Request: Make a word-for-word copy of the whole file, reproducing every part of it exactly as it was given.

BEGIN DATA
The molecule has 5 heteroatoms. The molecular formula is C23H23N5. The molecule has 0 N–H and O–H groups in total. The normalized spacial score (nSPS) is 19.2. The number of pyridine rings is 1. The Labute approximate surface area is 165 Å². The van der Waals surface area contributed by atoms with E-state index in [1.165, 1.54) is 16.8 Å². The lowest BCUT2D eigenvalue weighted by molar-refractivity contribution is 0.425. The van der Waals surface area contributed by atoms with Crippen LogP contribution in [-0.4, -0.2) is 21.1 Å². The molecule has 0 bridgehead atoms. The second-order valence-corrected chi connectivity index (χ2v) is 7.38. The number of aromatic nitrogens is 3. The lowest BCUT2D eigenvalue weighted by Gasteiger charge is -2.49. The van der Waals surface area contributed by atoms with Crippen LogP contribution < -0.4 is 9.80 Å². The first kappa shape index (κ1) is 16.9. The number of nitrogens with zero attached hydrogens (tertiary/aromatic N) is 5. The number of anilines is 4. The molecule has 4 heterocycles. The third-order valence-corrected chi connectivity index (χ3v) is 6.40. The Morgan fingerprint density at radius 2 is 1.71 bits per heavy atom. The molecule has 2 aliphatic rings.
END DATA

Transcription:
The molecule has 5 heteroatoms. The molecular formula is C23H23N5. The molecule has 0 N–H and O–H groups in total. The normalized spacial score (nSPS) is 19.2. The number of pyridine rings is 1. The Labute approximate surface area is 165 Å². The van der Waals surface area contributed by atoms with E-state index in [1.165, 1.54) is 16.8 Å². The lowest BCUT2D eigenvalue weighted by molar-refractivity contribution is 0.425. The van der Waals surface area contributed by atoms with Crippen LogP contribution in [-0.4, -0.2) is 21.1 Å². The molecule has 0 bridgehead atoms. The second-order valence-corrected chi connectivity index (χ2v) is 7.38. The number of aromatic nitrogens is 3. The lowest BCUT2D eigenvalue weighted by Gasteiger charge is -2.49. The van der Waals surface area contributed by atoms with Crippen LogP contribution < -0.4 is 9.80 Å². The first kappa shape index (κ1) is 16.9. The number of nitrogens with zero attached hydrogens (tertiary/aromatic N) is 5. The number of anilines is 4. The molecule has 4 heterocycles. The third-order valence-corrected chi connectivity index (χ3v) is 6.40. The Morgan fingerprint density at radius 2 is 1.71 bits per heavy atom. The molecule has 2 aliphatic rings.